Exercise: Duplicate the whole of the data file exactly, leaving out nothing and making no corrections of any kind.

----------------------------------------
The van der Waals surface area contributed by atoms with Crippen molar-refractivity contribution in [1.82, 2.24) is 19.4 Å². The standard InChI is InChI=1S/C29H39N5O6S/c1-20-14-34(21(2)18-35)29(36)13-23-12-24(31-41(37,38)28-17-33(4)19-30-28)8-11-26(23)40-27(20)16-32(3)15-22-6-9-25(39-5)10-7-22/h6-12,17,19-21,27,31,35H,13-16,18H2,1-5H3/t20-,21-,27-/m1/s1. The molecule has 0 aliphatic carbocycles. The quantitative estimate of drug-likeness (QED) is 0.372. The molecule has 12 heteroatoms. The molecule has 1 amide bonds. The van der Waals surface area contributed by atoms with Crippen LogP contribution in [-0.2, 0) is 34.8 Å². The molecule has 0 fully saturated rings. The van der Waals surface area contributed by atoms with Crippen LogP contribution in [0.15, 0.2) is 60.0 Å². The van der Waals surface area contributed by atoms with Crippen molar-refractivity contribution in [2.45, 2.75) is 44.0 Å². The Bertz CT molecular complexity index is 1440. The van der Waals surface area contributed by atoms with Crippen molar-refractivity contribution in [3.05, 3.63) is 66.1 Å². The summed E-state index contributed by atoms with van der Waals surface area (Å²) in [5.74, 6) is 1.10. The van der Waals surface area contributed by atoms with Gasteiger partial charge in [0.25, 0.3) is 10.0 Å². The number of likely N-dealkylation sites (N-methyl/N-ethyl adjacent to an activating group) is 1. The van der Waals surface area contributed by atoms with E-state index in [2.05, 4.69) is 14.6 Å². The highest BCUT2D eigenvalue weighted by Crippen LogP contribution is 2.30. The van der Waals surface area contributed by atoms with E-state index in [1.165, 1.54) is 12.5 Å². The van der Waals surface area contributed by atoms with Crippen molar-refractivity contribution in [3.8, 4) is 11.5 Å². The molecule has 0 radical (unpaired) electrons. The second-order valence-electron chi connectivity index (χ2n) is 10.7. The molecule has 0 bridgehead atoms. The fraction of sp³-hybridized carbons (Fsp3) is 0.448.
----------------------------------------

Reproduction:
The van der Waals surface area contributed by atoms with Crippen molar-refractivity contribution in [1.82, 2.24) is 19.4 Å². The standard InChI is InChI=1S/C29H39N5O6S/c1-20-14-34(21(2)18-35)29(36)13-23-12-24(31-41(37,38)28-17-33(4)19-30-28)8-11-26(23)40-27(20)16-32(3)15-22-6-9-25(39-5)10-7-22/h6-12,17,19-21,27,31,35H,13-16,18H2,1-5H3/t20-,21-,27-/m1/s1. The molecule has 0 aliphatic carbocycles. The quantitative estimate of drug-likeness (QED) is 0.372. The molecule has 12 heteroatoms. The molecule has 1 amide bonds. The van der Waals surface area contributed by atoms with Crippen LogP contribution in [-0.2, 0) is 34.8 Å². The molecule has 0 fully saturated rings. The van der Waals surface area contributed by atoms with Crippen LogP contribution in [0.15, 0.2) is 60.0 Å². The van der Waals surface area contributed by atoms with Crippen molar-refractivity contribution in [2.45, 2.75) is 44.0 Å². The Bertz CT molecular complexity index is 1440. The van der Waals surface area contributed by atoms with Crippen molar-refractivity contribution in [3.05, 3.63) is 66.1 Å². The summed E-state index contributed by atoms with van der Waals surface area (Å²) in [5.74, 6) is 1.10. The van der Waals surface area contributed by atoms with Gasteiger partial charge in [0.25, 0.3) is 10.0 Å². The number of likely N-dealkylation sites (N-methyl/N-ethyl adjacent to an activating group) is 1. The van der Waals surface area contributed by atoms with E-state index in [2.05, 4.69) is 14.6 Å². The highest BCUT2D eigenvalue weighted by Crippen LogP contribution is 2.30. The van der Waals surface area contributed by atoms with E-state index in [1.165, 1.54) is 12.5 Å². The van der Waals surface area contributed by atoms with Crippen molar-refractivity contribution in [3.8, 4) is 11.5 Å². The molecule has 0 radical (unpaired) electrons. The second-order valence-electron chi connectivity index (χ2n) is 10.7. The molecule has 0 bridgehead atoms. The fraction of sp³-hybridized carbons (Fsp3) is 0.448.